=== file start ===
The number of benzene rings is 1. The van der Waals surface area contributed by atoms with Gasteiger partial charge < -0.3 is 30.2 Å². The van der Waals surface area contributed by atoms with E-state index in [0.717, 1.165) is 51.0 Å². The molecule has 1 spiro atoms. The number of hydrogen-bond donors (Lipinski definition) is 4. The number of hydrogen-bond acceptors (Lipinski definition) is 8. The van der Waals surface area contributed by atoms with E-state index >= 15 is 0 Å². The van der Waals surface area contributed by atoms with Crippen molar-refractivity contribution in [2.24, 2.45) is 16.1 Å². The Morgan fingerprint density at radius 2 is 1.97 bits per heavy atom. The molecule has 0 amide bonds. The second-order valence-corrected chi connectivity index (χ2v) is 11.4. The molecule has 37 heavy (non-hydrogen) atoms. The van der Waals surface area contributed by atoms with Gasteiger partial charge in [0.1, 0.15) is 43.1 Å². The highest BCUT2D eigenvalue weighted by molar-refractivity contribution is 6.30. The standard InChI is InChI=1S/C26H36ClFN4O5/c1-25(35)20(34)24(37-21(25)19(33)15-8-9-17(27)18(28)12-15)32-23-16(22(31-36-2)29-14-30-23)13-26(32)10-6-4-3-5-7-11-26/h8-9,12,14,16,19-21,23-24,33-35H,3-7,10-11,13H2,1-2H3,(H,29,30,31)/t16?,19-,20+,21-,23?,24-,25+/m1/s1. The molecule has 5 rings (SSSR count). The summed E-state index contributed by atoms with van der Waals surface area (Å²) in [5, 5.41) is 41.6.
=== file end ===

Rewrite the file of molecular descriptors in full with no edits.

The number of benzene rings is 1. The van der Waals surface area contributed by atoms with Gasteiger partial charge < -0.3 is 30.2 Å². The van der Waals surface area contributed by atoms with E-state index in [0.717, 1.165) is 51.0 Å². The molecule has 1 spiro atoms. The number of hydrogen-bond donors (Lipinski definition) is 4. The number of hydrogen-bond acceptors (Lipinski definition) is 8. The van der Waals surface area contributed by atoms with E-state index >= 15 is 0 Å². The van der Waals surface area contributed by atoms with Crippen molar-refractivity contribution in [2.24, 2.45) is 16.1 Å². The Morgan fingerprint density at radius 2 is 1.97 bits per heavy atom. The molecule has 0 amide bonds. The second-order valence-corrected chi connectivity index (χ2v) is 11.4. The molecule has 37 heavy (non-hydrogen) atoms. The van der Waals surface area contributed by atoms with Gasteiger partial charge in [0.1, 0.15) is 43.1 Å². The highest BCUT2D eigenvalue weighted by molar-refractivity contribution is 6.30. The standard InChI is InChI=1S/C26H36ClFN4O5/c1-25(35)20(34)24(37-21(25)19(33)15-8-9-17(27)18(28)12-15)32-23-16(22(31-36-2)29-14-30-23)13-26(32)10-6-4-3-5-7-11-26/h8-9,12,14,16,19-21,23-24,33-35H,3-7,10-11,13H2,1-2H3,(H,29,30,31)/t16?,19-,20+,21-,23?,24-,25+/m1/s1. The molecule has 5 rings (SSSR count). The summed E-state index contributed by atoms with van der Waals surface area (Å²) in [5, 5.41) is 41.6.